AAA East Central Delivers Sudden Breakdown Basics


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After Aiding 1.2 million Motorists in 2012, AAA East Central Delivers Breakdown Basics

AAA advises motorists on staying safe and getting back on the go after a breakdown

AAA recognizes one of the most stressful things a motorist can encounter is a sudden breakdown. In 2012, AAA East Central answered more than 1.2 million roadside assistance calls in its five-state region and helped 194,540 Kentuckians. While 53 percent of those breakdowns could be resolved at the roadside by AAA technicians, nearly 565,631 needed to be towed to a local repair shop for further help.

"Being stranded with your vehicle can be a very stressful experience," said Bob Martin, AAA's Director of Automotive Services. " It is important to be prepared for a break-down. There are several things to remember that can help keep you safe and get you back on the road more quickly."

What to Do When Your Vehicle Breaks Down on a Roadway

Since surroundings, traffic patterns and vehicle hazards vary, it is important to continually monitor and evaluate your situation. AAA offers the following guidelines and general suggestions for motorists experiencing a breakdown.

If the car is clearly experiencing a problem but can still be driven a short distance, drive to a safe location such as a parking lot. If the vehicle stops running but still has coasting momentum, guide it to the far right shoulder as far off the road as possible while remaining on level ground. Turn on the emergency flashers to alert other motorists.

If the car cannot get completely off the roadway, switch on the safety/emergency flashers and consider leaving the vehicle and moving to a safer location. Occupants should not remain in a vehicle if there is a possibility it may be struck by other traffic. For the same reason, it is generally not a good idea to attempt to push a disabled car off the road.

Drivers and passengers should exit a broken down car on the side away from traffic if at all possible. Use extreme caution and watch for oncoming vehicles, especially at night or in bad weather when visibility is limited. While waiting for help, never stand directly behind or in front of the disabled vehicle.

In addition to turning on a vehicle's emergency flashers, drivers can signal other motorists that they have a problem by raising the car hood, tying a brightly colored handkerchief or scarf to the antenna or door handle, or setting out flares, warning triangles or emergency beacons. These signals can help other drivers recognize there is a problem and hopefully prompt them to slow down, move over to allow more room and proceed with caution as they pass.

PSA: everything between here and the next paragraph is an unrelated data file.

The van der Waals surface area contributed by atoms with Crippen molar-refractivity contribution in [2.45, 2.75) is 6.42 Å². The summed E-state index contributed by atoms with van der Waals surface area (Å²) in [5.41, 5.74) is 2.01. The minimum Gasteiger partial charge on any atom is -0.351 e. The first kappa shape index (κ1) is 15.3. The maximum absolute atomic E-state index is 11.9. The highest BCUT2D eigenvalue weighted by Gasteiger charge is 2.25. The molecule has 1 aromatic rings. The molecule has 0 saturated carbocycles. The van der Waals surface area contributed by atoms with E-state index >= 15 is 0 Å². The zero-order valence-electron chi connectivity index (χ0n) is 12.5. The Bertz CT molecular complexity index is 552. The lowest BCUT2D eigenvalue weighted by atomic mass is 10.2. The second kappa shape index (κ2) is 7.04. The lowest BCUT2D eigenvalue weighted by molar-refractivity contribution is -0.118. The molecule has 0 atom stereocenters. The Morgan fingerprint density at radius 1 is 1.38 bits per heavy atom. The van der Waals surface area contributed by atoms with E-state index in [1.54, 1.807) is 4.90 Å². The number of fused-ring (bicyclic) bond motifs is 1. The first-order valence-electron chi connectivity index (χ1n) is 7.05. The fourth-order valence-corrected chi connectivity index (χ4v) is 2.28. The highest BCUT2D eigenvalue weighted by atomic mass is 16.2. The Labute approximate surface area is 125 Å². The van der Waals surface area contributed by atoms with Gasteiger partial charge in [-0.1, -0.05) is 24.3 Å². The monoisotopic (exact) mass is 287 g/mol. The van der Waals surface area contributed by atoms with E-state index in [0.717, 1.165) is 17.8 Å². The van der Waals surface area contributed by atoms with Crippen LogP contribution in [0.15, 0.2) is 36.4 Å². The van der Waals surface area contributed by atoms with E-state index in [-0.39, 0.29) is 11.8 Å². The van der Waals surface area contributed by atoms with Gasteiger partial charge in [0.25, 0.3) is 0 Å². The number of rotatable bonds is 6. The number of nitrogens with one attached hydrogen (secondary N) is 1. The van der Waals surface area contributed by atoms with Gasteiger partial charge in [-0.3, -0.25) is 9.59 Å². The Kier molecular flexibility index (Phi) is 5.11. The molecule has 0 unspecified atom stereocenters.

Communicating Your Situation

Once the driver and passengers are in a safe location, request assistance from a road service provider such as AAA. Make note of surroundings, landmarks, buildings or road signs to help relay your location. Android and iPhone users can also download the AAA Mobile app which provides easy access to roadside assistance, vehicle battery quotes, Approved Auto Repair (AAR) locations, maps, directions, member-exclusive discounts and travel planning.

Where Do I Send My Car?

Once assistance arrives, if the technician is unable to remedy the problem at the roadside, the car will have to be towed somewhere for repair. Unless the driver is a savvy automotive do-it-yourselfer who wants the car towed home, the vehicle will most likely be towed directly to a repair facility.

When traveling away from home, or if the driver does not have a regular repair facility, AAA can provide the names and locations of nearby AAA Approved Auto Repair facilities. These quality shops have met stringent professional standards for training, equipment, cleanliness and customer service. AAA Approved Auto Repair is a free public service that can help any motorist identify trustworthy, quality auto repair facilities. Motorists can search for nearby facilities online at AAA.com/Repair. Approved Auto Repair facilities also can be quickly found with the AAA Mobile app or, on other web-enabled mobile phones, using AAA‚€™s Mobile Web site at AAA.mobi.

AAA East Central is a not-for-profit organization with 82 local offices in Pennsylvania, Ohio, West Virginia, Kentucky and New York, servicing 2.7 million members.

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